Patricia Barberâ€™s CafÃ© Blue (Premonition Records, PREM-737-2) is another reference disc which takes an occasional spin during a review.Â Track 11, â€œâ€Nardisâ€ has a percussion solo midway through the track which pans across the front.Â The imaging here was excellent.Â The new tweeter has a remarkable level of transparency and is able to preserve all the detail in a recording.Â You could hear the delicacy of the cymbals when they were brushed or struck along with these notes lingering in the air as they decayed.Â This sounded superb.
I did briefly configure the Studio2 to run full-range and found them to perform very capably in this regard.Â The Studio2 could reproduce deep bass without any audible strain.Â In my setup, however, I did prefer the Studio2/B15a combination.Â The bass was deeper and smoother, but that was not surprising given that placement optimization was carried out with this setup in mind.Â In addition to the placement, the parametric-equalizer controls had also been exercised on each subwoofer to even out the combined response.Â The Studio2 does provide acoustic controls which can be used, but those filters have a broad response.Â It would have been nice if a multi-band, or even a single band parametric equalizer had been provided on the Studio2.Â For me, however, this is not much of an issue since I am an advocate of using a subwoofer even with full-range loudspeakers.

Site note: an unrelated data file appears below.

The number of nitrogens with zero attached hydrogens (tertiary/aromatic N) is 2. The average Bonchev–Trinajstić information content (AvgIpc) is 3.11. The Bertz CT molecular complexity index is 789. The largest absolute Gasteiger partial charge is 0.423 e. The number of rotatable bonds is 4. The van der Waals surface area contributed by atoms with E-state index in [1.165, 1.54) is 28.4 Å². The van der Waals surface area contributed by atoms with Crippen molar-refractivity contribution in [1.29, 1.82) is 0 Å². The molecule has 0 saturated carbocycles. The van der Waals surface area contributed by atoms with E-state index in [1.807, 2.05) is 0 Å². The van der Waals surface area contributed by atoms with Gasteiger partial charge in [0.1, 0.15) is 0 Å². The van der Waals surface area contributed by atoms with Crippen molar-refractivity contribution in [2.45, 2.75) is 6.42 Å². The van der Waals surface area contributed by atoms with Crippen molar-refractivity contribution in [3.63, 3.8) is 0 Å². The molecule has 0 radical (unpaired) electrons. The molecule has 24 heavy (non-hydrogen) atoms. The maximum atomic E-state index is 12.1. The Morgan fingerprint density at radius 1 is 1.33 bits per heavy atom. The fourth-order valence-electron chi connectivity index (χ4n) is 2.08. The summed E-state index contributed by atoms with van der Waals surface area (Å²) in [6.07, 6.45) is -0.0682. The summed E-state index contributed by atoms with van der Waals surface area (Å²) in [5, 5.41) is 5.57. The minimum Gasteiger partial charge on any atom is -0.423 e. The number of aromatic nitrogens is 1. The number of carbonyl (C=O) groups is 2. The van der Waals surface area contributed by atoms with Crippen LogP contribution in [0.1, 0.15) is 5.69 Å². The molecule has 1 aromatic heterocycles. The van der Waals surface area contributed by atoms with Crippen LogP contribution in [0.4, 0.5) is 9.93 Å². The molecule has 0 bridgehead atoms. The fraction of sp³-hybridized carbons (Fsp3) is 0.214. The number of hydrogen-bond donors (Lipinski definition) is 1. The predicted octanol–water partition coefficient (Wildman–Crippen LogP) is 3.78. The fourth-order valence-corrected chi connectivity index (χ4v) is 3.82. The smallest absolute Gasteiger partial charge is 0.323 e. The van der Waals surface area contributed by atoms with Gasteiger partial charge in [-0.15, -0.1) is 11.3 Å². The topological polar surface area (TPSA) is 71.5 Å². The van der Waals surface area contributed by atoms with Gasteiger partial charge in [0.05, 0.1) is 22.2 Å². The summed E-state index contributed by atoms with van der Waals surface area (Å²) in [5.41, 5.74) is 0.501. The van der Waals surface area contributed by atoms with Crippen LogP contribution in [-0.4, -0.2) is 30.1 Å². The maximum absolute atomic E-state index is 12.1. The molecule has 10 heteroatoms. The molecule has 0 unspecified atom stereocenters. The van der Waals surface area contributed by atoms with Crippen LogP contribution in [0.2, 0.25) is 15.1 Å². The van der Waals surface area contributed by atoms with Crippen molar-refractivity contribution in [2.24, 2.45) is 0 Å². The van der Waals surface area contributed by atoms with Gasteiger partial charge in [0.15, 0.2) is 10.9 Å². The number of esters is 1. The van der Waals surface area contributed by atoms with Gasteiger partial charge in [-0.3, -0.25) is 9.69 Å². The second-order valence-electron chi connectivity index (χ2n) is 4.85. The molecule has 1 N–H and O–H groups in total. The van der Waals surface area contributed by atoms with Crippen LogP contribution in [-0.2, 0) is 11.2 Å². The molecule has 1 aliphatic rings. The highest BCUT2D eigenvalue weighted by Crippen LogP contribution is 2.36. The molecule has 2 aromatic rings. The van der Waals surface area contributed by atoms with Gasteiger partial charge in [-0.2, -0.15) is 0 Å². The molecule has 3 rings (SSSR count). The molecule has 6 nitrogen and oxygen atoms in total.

I greatly valued the Ultima Voice for its ability to reproduce the human voice.Â The Voice2 does that even better:Â voices took on an even more natural form, and there were no boxy or chesty colorations to speak of.Â This was true of both male and female voices.Â I watched many movies during the course of this review and found dialogue reproduction to be just wonderful.
The Ladysmith Black Mambazoâ€™s SACD, Long Walk to Freedom, is a prime example where the cohesiveness of this multi-channel setup gets highlighted.Â This is a mix where unlike the gimmicky sound effects which typically linger in the surround channels in a movie, you get voices in the surround channels.Â The first track on this album, "Nomathemba", showcased the importance of a high quality surround loudspeaker.Â Voice pans had a consistent timbre resulting in an immersive, continuous sound field.Â The consistency was not perfect, but that is most likely due to a difference in how each loudspeaker interacts with the room, rather than a fault of the loudspeaker itself.Â Even so, this was the best timbre matched set that I have ever reviewed.